It was all adding up to a big fat zero. No sledding, no sleigh rides, no skating, no admission fees, no hot dog sales, no craft sales, no cookie sales. All the things Emma had counted on finally to bring the inn firmly into the black.
And to finance her Christmas Day Dream.
"Would one little miracle be so much to ask for?" she asked out loud, sending an irritated look heavenward.
The Christmas Day Dream was Emma's plan to provide a very special Christmas for those who did not have fantasy Christmases. The disappointments of her childhood had not all occurred at Christmas. But somehow, at that time of year in particular, she had waited for the miracle that didn't come.
Last year she'd thought she had left all of that behind her. She was an adult now, and she had looked forward, finally, to the best Christmas of all. Her then fiancé, Dr. Peter Henderson, had invited her to spend Christmas with his family. The very memory tasted of bitterness. Was it possible last year had been worse than all the rest combined?
Emma had learned her lesson! She was not putting her expectations in the hands of others, not her mother, and not a man!
This year she was in charge. She was devoted to eradicating Christmas disappointments. She was determined to make Christmas joyous, not just for herself, but for a world she knew from personal experience was grimly in need of a dose of true Christmas spirit.
In collusion with several area churches and a homeless shelter, a dozen of the neediest families in this region had received invitations to spend Christmas Day at the inn.
The invitations targeted families with nothing to hope for, families who could not have Christmas, or could not have it as they dreamed it should be.
On Christmas Day Emma was throwing open the doors to fifty-one confirmed guests who would arrive on a chartered bus.
Emma knew the people coming: the oldest a seventy-six-year-old grandmother who was the sole guardian of her three grandchildren, one of whom was the youngest, a nine-month-old baby whose two siblings were under age five. The largest group was a family of eight whose father had been hurt in an accident early last year, and had not been able to work since; the smallest was a single mother and her handicapped son.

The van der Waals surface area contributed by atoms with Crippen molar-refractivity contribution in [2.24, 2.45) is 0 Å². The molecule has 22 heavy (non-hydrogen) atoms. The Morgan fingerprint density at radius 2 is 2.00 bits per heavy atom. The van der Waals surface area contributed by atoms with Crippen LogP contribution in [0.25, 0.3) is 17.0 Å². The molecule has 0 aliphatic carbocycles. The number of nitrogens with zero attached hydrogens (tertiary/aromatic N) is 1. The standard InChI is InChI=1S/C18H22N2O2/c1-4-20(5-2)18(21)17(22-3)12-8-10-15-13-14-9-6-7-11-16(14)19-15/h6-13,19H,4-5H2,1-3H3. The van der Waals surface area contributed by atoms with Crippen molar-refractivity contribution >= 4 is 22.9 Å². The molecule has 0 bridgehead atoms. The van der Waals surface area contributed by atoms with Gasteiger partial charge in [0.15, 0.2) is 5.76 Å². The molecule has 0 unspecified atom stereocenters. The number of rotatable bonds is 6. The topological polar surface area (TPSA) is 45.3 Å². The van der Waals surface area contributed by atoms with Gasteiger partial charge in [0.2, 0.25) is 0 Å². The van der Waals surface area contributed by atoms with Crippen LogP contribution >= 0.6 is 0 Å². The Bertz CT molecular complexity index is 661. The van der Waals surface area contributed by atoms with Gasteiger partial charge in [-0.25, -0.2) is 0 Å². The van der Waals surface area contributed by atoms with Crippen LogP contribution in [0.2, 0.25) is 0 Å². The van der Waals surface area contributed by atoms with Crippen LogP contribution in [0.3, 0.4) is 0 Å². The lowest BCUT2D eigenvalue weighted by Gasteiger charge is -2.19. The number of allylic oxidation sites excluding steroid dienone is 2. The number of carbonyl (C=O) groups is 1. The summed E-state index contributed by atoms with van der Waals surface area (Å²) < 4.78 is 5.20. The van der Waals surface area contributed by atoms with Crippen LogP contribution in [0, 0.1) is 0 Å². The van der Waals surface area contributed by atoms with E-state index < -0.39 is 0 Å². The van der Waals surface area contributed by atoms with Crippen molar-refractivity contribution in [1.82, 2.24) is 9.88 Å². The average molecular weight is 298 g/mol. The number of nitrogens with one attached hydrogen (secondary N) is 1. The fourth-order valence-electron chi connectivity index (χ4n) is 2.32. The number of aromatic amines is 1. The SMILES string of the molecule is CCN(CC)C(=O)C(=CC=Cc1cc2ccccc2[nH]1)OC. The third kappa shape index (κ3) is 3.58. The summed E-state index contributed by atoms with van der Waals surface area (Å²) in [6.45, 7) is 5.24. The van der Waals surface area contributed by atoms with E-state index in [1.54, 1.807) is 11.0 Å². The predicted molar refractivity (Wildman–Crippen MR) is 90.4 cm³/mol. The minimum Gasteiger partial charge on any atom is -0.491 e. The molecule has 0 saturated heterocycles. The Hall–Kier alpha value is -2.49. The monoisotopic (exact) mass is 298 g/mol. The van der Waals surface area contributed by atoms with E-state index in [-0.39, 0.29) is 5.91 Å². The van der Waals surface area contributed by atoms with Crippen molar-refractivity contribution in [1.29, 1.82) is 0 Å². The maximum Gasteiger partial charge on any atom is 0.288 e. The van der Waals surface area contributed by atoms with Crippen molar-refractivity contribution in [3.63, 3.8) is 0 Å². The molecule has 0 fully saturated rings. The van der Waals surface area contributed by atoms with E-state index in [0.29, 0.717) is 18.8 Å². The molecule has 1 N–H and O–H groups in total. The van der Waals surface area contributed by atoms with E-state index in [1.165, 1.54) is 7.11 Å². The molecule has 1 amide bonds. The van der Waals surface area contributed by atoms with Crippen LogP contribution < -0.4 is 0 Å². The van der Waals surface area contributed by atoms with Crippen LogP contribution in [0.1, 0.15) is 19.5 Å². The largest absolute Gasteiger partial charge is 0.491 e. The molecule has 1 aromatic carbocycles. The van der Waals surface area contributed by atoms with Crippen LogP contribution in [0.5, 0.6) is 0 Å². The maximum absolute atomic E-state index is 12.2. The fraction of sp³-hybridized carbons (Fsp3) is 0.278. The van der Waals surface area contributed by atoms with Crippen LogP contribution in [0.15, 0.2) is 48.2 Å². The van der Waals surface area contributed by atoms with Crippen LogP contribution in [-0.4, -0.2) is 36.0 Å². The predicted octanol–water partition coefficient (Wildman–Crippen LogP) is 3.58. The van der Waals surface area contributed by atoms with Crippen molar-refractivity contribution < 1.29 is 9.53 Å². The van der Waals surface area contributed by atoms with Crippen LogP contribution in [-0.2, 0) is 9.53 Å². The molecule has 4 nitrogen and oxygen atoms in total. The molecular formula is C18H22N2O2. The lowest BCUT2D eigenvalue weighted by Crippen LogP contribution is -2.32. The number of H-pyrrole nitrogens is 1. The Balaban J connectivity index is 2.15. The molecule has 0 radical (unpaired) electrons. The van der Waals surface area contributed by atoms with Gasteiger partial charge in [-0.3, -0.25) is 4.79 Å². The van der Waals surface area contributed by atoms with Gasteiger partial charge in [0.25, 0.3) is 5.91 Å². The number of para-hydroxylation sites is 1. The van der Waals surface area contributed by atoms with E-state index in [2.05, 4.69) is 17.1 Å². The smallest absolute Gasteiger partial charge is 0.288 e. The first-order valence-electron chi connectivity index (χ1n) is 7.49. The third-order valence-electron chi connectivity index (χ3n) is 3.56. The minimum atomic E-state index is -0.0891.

And, of course, her mother, who understood Christmases with nothing—one year they had not even had a tree—would be there to share in the joy. There would be gifts for everyone. Brand-new. No hairless ink-stained dolls. But more than gifts, the feeling would be there. Emma had been collecting skates, and having them sharpened in anticipation of skating, Tim was hooking up the Clydes to give sleigh rides.
His daughter-in-law, Mona, and two granddaughters, Sue and Peggy, who were staying with him while Tim, Jr., served with the Canadian Armed Forces overseas, had practically been living here preparing for Holiday Happenings and the Christmas Day Dream.
Not even last year, anticipating Christmas with the Hendersons, had filled Emma with this sense that by giving this gift to others, she would know the secret of the season, would share in its universal peace.
Now, her dreams felt precarious. Naive. She could hear Peter's voice as if he stood next to her.
"How am I going to pay for everything?" she whispered. How was she going to pay the Fenshaws for all the time they had given her? And, indeed, for Christmas Day Dream? And the stacks of wonderful brand-new gifts she'd been foolish enough to put on credit, her optimism had been so high? She hadn't been able to see how Holiday Happenings could possibly fail. She'd been having a dozen calls a day about it since she'd put the posters up in mid-November.